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What should you discuss with your medical POA?

On Behalf of | Dec 2, 2023 | Estate Planning |

It can be hard to contemplate your final hours, but most people have some idea of what they do and do not want to happen when their end draws near.

Among the things that you should have in place is a durable power of attorney (POA) for health care. This is a legal arrangement that invests someone of your choosing with the authority to make medical decisions on your behalf if you become unable to direct your own care.

8 things you need to talk about

You and your health care POA need to be on the same page about your wishes, so here are a few things you need to discuss:

  1. What is your overall attitude toward life and death and how should that inform the choices made about your medical care?
  2. How do you feel about cardiopulmonary resuscitation (CPR) if your heart stops beating? Do you wish to have a “Do Not Resuscitate” order in place?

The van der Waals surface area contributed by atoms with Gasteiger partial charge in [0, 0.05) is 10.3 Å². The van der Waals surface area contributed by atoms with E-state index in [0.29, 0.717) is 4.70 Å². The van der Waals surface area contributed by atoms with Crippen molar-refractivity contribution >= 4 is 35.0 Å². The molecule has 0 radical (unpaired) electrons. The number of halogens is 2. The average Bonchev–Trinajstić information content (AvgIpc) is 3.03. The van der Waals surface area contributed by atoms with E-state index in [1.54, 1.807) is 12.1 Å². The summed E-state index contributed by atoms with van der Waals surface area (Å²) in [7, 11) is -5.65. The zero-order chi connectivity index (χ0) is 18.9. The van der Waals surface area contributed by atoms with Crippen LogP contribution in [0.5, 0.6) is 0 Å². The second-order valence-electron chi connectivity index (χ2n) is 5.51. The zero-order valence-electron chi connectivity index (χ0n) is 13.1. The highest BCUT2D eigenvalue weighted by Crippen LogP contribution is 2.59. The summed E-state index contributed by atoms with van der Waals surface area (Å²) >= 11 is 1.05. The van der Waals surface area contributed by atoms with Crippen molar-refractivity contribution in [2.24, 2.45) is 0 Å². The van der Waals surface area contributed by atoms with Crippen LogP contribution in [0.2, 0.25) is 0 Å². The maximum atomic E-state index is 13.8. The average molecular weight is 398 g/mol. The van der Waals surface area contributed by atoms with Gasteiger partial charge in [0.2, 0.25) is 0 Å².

3. If you’re unable to breath on your own, under what circumstances would you want a ventilator (artificial respiration)?
  4. If you’re unable to swallow, under what circumstances would you want a feeding tube? Is there any situation in which you would want food withheld?
  5. If your kidneys cease functioning, are there any situations under which you do or do not want dialysis?
  6. If your condition is ultimately terminal, do you want antibiotics or any other treatments that could potentially prolong your life?
  7. Under what circumstances would you wish to receive palliative care only, which focuses on comfort care rather than treatment?
  8. Do you wish to be an organ donor? If you do, are there any limitations you want placed?

You should also talk with your POA about whether or not you anticipate trouble with any members of your family over your decisions. While conflicts cannot always be foreseen, people often know if their wishes run contrary to their loved one’s religious or cultural expectations, and giving your POA advance warning can help them prepare.

Effective estate plans aren’t just about what happens after you’re gone. They can also help you to ensure that your end-of-life concerns will also be addressed according to your unique needs and preferences.

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